“We believe that by working together, we can harden business aviation against attack without destroying it in the process,” Bolen said. “We deserve a dialog about how best to do this.”
Speaker after speaker reiterated AOPA’s main points and NBAA’s call for an aviation rulemaking committee.
“Whether it’s through an aviation rulemaking committee or some other mechanism, AOPA remains committed to working with the TSA to enhance general aviation security in the way that is least burdensome to our members,” said Craig Spence, AOPA vice president of aviation security.
With a new administration having recently taken office, AOPA is seizing a key opportunity to educate new White House staff and cabinet members, as well as members of Congress and their staffs, about the value of general aviation. So, the association is creating a powerhouse in its Washington, D.C., lobbying office.
Lorraine C. Howerton, AOPA’s new vice president of legislative affairs, will work with AOPA President Craig Fuller and AOPA Executive Vice President of Government Affairs Andy Cebula to bring general aviation infrastructure—airports, navigation network, and air traffic control modernization—to the forefront of discussions regarding funding, research, and regulation.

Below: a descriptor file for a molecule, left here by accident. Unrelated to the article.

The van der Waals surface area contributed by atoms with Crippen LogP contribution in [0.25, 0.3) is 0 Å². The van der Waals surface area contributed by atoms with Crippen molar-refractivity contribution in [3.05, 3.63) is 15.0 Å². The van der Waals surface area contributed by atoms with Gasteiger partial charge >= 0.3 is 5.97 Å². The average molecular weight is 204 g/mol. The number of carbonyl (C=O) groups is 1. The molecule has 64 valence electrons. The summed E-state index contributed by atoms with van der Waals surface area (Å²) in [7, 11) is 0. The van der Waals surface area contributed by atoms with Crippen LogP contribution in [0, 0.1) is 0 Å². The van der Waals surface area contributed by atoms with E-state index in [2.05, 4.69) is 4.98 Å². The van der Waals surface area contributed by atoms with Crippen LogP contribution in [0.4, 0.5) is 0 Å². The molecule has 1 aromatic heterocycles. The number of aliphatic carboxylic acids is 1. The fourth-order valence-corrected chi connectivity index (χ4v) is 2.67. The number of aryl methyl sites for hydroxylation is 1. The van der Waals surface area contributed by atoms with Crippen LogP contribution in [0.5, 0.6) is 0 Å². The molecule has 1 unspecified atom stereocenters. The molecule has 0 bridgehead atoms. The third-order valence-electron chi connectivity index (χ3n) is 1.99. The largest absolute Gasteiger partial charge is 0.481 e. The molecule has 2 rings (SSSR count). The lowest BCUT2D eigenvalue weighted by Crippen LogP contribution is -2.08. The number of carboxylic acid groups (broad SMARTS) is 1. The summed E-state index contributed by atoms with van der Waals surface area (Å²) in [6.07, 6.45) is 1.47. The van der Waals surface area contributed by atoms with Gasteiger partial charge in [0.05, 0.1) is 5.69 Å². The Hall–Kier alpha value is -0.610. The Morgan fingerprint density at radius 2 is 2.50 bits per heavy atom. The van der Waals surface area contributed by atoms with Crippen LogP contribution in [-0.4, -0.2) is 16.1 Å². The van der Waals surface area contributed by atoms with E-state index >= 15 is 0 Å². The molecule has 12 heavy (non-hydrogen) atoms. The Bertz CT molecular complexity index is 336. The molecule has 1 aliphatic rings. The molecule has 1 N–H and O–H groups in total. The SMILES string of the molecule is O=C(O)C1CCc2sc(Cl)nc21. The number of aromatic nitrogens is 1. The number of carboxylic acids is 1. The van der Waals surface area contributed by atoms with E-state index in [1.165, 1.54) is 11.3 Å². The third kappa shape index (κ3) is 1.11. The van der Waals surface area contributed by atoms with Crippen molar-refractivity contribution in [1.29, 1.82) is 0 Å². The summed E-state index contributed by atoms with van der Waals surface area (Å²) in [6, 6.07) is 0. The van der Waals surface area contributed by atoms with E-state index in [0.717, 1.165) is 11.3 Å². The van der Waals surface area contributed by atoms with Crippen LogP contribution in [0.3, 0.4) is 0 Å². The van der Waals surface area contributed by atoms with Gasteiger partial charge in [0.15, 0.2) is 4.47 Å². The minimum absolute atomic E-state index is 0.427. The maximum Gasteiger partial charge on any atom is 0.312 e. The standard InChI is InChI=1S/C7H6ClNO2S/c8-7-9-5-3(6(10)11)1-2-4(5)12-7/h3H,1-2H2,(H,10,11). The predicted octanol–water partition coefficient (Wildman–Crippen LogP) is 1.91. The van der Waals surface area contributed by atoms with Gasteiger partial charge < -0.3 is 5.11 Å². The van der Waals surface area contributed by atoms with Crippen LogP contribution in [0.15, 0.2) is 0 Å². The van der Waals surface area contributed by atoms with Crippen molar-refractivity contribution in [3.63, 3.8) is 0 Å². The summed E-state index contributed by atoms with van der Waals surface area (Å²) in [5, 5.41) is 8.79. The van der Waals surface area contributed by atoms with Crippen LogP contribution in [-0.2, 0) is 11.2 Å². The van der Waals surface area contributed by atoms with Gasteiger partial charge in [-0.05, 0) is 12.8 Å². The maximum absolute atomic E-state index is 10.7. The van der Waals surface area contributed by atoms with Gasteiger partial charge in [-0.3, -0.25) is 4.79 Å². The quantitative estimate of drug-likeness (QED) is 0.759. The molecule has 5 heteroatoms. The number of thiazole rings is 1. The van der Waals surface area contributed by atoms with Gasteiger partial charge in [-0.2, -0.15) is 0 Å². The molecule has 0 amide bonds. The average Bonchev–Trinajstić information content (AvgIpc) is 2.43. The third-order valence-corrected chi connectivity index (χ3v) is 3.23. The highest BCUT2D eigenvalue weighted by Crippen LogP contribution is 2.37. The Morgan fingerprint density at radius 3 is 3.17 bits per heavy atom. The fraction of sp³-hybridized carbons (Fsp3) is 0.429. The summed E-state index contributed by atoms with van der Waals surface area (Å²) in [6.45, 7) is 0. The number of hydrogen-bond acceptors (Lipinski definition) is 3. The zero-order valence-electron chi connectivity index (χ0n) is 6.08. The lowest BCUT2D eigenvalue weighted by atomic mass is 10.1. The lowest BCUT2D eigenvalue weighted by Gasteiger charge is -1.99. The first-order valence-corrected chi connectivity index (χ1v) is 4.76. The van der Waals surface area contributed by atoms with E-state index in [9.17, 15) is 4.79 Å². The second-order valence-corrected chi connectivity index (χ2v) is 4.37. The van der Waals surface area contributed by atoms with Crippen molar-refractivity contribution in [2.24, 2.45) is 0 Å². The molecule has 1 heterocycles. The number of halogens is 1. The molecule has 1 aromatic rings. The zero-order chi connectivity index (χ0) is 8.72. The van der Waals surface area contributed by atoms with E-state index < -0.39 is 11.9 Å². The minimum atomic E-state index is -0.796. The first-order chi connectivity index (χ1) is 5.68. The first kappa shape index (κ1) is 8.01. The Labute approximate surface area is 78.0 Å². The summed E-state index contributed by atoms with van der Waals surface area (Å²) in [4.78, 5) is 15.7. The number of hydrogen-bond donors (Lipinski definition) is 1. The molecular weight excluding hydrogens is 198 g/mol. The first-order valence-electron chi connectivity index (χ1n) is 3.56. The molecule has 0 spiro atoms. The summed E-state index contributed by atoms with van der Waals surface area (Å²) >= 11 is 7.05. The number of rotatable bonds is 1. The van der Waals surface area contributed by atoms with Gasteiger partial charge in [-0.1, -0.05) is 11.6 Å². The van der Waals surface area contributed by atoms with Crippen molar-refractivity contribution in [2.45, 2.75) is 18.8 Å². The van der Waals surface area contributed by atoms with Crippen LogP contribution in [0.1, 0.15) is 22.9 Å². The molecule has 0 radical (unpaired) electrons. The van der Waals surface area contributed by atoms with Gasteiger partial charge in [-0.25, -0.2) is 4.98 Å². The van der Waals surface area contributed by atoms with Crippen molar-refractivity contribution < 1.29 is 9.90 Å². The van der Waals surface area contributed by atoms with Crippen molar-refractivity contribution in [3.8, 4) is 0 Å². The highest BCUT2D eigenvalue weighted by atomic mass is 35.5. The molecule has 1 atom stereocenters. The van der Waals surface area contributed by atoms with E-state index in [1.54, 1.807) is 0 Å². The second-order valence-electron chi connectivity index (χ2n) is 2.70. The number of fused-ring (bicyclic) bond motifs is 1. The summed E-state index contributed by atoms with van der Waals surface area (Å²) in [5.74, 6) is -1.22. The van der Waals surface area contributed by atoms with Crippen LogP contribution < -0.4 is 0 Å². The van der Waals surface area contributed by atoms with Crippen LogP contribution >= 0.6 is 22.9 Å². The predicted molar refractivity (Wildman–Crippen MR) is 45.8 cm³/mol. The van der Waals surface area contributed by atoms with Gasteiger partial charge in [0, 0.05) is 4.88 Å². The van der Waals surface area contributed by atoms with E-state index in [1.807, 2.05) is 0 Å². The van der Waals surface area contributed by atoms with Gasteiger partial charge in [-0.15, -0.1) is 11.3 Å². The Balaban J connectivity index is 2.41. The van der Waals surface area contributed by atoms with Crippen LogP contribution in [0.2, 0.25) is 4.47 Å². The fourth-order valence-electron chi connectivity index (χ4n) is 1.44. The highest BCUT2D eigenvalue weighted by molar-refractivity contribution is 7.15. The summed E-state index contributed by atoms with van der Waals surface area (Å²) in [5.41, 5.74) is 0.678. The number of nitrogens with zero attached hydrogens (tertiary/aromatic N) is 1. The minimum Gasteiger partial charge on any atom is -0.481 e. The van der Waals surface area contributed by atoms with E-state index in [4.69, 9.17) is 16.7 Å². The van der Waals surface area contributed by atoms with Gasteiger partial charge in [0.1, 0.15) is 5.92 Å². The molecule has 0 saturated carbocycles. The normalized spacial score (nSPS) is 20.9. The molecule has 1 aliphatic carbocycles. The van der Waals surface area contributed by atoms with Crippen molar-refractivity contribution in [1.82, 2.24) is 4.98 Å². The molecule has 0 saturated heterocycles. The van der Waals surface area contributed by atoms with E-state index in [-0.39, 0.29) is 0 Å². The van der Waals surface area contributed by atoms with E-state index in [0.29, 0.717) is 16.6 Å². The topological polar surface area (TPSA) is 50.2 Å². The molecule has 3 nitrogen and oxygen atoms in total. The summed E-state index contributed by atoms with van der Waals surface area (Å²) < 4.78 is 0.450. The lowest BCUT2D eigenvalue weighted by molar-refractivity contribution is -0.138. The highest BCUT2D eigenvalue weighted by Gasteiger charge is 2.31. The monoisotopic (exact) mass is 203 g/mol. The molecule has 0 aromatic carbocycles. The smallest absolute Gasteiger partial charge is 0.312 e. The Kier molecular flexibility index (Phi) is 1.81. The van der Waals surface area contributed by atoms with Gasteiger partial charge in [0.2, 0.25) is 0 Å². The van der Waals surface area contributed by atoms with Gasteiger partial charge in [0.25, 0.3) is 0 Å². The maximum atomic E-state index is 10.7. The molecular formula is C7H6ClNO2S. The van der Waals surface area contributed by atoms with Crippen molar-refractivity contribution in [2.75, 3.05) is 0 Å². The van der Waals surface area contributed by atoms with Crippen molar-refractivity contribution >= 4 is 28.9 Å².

Howerton has more than 25 years of experience in government relations, with key responsibilities in the transportation sector. She was deputy director for the Program Operations Division within the Department of Transportation, Office of Inspector General. She also was the vice president of planning and transportation funding for the Air Transport Association for two years in the 1990s.
Howerton’s career in Washington, D.C., took off in the late 1970s when she worked for the late Rep. Lawrence Coughlin for 14 years.
“I’m excited about serving AOPA members on Capitol Hill and using every opportunity to promote the value of general aviation with congressional leaders,” Howerton said. “My goal is to convey how important it is to reserve funds for general aviation airports, navigation systems, and the National Airspace System.”
Beginning in May, pilots who fly internationally will have to provide passenger information to Customs and Border Protection (CBP) using a new electronic reporting system. But CBP’s Electronic Advance Passenger Information System, better known as eAPIS, is available now, and pilots may begin using it on a voluntary basis to file passenger manifests before launching on any international flight.
In order to use the system, pilots must register for an online account. Once the account is approved—a process that CBP officials say will take about one week—the pilot will be able to use the system to file passenger manifests electronically. Under the new rule, those manifests must be filed at least one hour before departing from or arriving the United States, but the new system allows pilots to file as far in advance as they wish, giving them the freedom to provide information for their return trip before leaving home, where they have Internet access.